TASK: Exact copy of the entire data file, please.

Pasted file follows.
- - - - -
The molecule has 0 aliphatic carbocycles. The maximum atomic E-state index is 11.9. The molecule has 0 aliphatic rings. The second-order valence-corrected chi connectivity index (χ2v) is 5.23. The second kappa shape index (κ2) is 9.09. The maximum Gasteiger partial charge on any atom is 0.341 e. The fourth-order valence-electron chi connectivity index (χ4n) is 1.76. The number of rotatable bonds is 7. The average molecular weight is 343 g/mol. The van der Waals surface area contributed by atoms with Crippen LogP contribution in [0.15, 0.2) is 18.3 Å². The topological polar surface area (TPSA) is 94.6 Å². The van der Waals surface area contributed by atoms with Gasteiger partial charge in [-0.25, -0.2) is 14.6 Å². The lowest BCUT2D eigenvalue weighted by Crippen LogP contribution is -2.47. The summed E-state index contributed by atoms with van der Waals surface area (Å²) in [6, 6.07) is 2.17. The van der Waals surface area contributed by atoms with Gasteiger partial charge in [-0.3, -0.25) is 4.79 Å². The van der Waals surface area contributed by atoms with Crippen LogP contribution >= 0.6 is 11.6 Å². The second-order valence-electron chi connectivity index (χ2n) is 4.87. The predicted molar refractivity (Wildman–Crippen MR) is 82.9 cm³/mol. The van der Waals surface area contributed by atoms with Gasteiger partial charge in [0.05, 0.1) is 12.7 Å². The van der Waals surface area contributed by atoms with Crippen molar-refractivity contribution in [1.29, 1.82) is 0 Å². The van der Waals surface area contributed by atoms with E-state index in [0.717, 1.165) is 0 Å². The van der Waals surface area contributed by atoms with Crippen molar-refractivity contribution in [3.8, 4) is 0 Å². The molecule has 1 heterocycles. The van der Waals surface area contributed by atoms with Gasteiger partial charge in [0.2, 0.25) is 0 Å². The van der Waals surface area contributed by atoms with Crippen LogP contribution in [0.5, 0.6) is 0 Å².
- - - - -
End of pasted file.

The molecule has 0 aliphatic carbocycles. The maximum atomic E-state index is 11.9. The molecule has 0 aliphatic rings. The second-order valence-corrected chi connectivity index (χ2v) is 5.23. The second kappa shape index (κ2) is 9.09. The maximum Gasteiger partial charge on any atom is 0.341 e. The fourth-order valence-electron chi connectivity index (χ4n) is 1.76. The number of rotatable bonds is 7. The average molecular weight is 343 g/mol. The van der Waals surface area contributed by atoms with Crippen LogP contribution in [0.15, 0.2) is 18.3 Å². The topological polar surface area (TPSA) is 94.6 Å². The van der Waals surface area contributed by atoms with Gasteiger partial charge in [-0.25, -0.2) is 14.6 Å². The lowest BCUT2D eigenvalue weighted by Crippen LogP contribution is -2.47. The summed E-state index contributed by atoms with van der Waals surface area (Å²) in [6, 6.07) is 2.17. The van der Waals surface area contributed by atoms with Gasteiger partial charge in [-0.3, -0.25) is 4.79 Å². The van der Waals surface area contributed by atoms with Crippen LogP contribution >= 0.6 is 11.6 Å². The second-order valence-electron chi connectivity index (χ2n) is 4.87. The predicted molar refractivity (Wildman–Crippen MR) is 82.9 cm³/mol. The van der Waals surface area contributed by atoms with Gasteiger partial charge in [0.05, 0.1) is 12.7 Å². The van der Waals surface area contributed by atoms with Crippen molar-refractivity contribution in [1.29, 1.82) is 0 Å². The van der Waals surface area contributed by atoms with E-state index in [0.717, 1.165) is 0 Å². The van der Waals surface area contributed by atoms with Crippen molar-refractivity contribution in [3.8, 4) is 0 Å². The molecule has 1 heterocycles. The van der Waals surface area contributed by atoms with Gasteiger partial charge in [0.2, 0.25) is 0 Å². The van der Waals surface area contributed by atoms with Crippen LogP contribution in [0.5, 0.6) is 0 Å².